I love having a meal with lots of yummy veggies. A crisp salad or steamed broccoli with butter leaves me feeling so healthy after eating. And most of you are probably unaware of the fact that kale is one of my love languages. For real. It’s up there with chocolate. I swoon when my hubby brings home a bouquet or two of those curly, leafy greens.
But enough about kale. When cooking for our growing family, I sometimes have vegetables left over, and the last thing I’d want to see is them getting old and icky after too much time in the fridge. When food goes in the trash in our home, I see money going into the trash, and my frugal heart skips a beat.
Sometimes just reheating the veggies on their own leaves them less appealing, but I won’t let that hold me back. By finding creative ways to use leftover vegetables, I can reduce food waste, make the most of our grocery budget, and enjoy healthy foods while I’m at it! Care to join me?
Food Waste in America
First, a word on food waste in America, because the facts are quite disheartening. According to the EPA, food waste makes up the largest percentage of garbage going to landfills and incinerators. Depending on the source, statistics point to anywhere from about a third up to almost half of the food bought in the US will be thrown away.
Food thrown in the trash is not just food wasted. It’s money wasted. It’s time wasted.
10 Creative Ways to Use Leftover Vegetables
I hate to see food go bad or thrown away, so whenever I can, I try to find ways to use up the leftovers we have in our fridge, including veggies! Here are some of my favorite ways to use up those leftover vegetables.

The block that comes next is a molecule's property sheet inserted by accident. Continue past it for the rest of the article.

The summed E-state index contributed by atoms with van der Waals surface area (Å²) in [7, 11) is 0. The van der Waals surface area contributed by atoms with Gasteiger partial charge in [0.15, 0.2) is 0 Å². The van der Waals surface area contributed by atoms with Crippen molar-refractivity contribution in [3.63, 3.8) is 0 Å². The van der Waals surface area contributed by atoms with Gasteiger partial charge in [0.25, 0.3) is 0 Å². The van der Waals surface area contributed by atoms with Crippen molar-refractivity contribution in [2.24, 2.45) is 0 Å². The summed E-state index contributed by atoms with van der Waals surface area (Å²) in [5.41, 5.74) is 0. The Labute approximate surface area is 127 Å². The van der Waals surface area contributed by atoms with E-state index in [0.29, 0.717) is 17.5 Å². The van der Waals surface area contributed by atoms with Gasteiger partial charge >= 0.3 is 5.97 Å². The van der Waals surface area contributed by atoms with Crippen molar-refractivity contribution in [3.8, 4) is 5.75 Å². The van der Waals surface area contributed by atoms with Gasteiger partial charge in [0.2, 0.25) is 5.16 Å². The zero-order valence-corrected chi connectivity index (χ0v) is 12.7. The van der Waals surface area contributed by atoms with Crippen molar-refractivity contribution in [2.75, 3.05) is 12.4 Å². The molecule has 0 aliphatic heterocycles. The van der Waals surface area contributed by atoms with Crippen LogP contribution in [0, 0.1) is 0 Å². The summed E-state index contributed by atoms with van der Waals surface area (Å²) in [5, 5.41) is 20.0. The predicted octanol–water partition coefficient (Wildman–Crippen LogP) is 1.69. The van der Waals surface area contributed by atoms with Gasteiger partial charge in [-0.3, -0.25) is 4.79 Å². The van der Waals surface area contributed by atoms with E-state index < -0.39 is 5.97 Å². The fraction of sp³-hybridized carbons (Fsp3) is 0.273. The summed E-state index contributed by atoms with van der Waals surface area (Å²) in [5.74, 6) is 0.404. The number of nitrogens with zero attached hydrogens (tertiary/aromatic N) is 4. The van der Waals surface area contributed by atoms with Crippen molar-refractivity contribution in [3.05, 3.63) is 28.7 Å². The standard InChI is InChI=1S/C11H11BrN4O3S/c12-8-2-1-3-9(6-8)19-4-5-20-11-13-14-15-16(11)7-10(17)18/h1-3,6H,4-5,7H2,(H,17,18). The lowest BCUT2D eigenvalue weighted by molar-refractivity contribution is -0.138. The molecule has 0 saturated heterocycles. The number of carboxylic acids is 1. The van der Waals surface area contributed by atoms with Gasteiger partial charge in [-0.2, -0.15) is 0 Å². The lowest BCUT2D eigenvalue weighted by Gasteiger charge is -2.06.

This one is so ultra-sneaky, and you may want to consider implementing it when no one is looking. But I assure you, it works!
All sorts of veggies are great in smoothies, and so long as they aren’t already seasoned with savory fixings, they can blend right in. Raw salad greens or avocado and cooked vegetables like carrots, kale (ah, kale), winter squash, beets, and more can be added with no one the wiser. Be sure to add enough sweet fruit like strawberries, blueberries, and bananas so that it doesn’t end up tasting like a veggie smoothie, because that could be weird.
Don’t be afraid to think outside of the farmer’s omelette box, too. I’ve had very tasty egg dishes with carrot in it! Vegetables for eggs are definitely not just limited to onions, peppers, and tomatoes.
3. Sauces & Spreads
Try putting some leftover cooked vegetables into a blender to make a paste, and then use that paste in sauces or spreads for sandwiches! Think of red pepper hummus. Someone got thinking one day and added leftover red peppers to their chickpea puree and voila. A new spread was born!
I add all sorts of cooked veggies to tomato sauce, and you might be shocked to learn how yummy winter squash puree can be in a cream sauce.
I really never use a recipe for soup, and more often than not base our soup meals off of what is hanging around in the fridge needing to be used. With some broth, sautéed garlic and onion, a little protein from meat or beans, and some seasonings to finish it off, you can make a limitless number of tasty soups from any assortment of leftover veggies.